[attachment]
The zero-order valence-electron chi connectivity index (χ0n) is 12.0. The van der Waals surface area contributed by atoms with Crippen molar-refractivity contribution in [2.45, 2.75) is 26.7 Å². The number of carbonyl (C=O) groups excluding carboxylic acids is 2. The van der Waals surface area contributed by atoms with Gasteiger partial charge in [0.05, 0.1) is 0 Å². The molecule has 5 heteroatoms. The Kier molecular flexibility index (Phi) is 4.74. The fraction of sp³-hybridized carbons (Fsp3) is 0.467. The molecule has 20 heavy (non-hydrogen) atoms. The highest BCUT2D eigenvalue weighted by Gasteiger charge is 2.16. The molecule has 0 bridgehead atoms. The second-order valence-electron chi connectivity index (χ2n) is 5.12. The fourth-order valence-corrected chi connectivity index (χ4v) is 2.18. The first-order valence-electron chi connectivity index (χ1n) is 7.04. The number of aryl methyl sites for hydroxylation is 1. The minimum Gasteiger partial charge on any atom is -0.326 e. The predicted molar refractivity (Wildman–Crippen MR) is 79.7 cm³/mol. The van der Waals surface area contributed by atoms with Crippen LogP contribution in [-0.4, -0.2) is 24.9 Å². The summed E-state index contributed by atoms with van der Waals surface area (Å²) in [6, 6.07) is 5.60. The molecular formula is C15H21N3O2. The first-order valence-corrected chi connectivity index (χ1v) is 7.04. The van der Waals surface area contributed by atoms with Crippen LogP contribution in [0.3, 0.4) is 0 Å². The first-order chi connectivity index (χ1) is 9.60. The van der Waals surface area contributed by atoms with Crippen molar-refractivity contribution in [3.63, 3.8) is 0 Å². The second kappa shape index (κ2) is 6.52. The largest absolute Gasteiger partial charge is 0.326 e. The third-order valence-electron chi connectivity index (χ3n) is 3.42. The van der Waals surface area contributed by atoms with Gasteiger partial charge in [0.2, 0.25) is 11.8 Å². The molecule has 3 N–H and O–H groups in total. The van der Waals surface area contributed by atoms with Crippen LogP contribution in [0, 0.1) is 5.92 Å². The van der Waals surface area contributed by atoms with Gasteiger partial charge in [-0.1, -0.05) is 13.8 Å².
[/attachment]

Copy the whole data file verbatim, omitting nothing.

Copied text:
The zero-order valence-electron chi connectivity index (χ0n) is 12.0. The van der Waals surface area contributed by atoms with Crippen molar-refractivity contribution in [2.45, 2.75) is 26.7 Å². The number of carbonyl (C=O) groups excluding carboxylic acids is 2. The van der Waals surface area contributed by atoms with Gasteiger partial charge in [0.05, 0.1) is 0 Å². The molecule has 5 heteroatoms. The Kier molecular flexibility index (Phi) is 4.74. The fraction of sp³-hybridized carbons (Fsp3) is 0.467. The molecule has 20 heavy (non-hydrogen) atoms. The highest BCUT2D eigenvalue weighted by Gasteiger charge is 2.16. The molecule has 0 bridgehead atoms. The second-order valence-electron chi connectivity index (χ2n) is 5.12. The fourth-order valence-corrected chi connectivity index (χ4v) is 2.18. The first-order valence-electron chi connectivity index (χ1n) is 7.04. The number of aryl methyl sites for hydroxylation is 1. The minimum Gasteiger partial charge on any atom is -0.326 e. The predicted molar refractivity (Wildman–Crippen MR) is 79.7 cm³/mol. The van der Waals surface area contributed by atoms with Crippen LogP contribution in [-0.4, -0.2) is 24.9 Å². The summed E-state index contributed by atoms with van der Waals surface area (Å²) in [6, 6.07) is 5.60. The molecular formula is C15H21N3O2. The first-order valence-corrected chi connectivity index (χ1v) is 7.04. The van der Waals surface area contributed by atoms with Crippen LogP contribution in [0.3, 0.4) is 0 Å². The first-order chi connectivity index (χ1) is 9.60. The van der Waals surface area contributed by atoms with Crippen molar-refractivity contribution in [3.63, 3.8) is 0 Å². The second kappa shape index (κ2) is 6.52. The largest absolute Gasteiger partial charge is 0.326 e. The third-order valence-electron chi connectivity index (χ3n) is 3.42. The van der Waals surface area contributed by atoms with Gasteiger partial charge in [0.2, 0.25) is 11.8 Å². The molecule has 3 N–H and O–H groups in total. The van der Waals surface area contributed by atoms with Crippen LogP contribution in [0, 0.1) is 5.92 Å². The van der Waals surface area contributed by atoms with Gasteiger partial charge in [-0.1, -0.05) is 13.8 Å².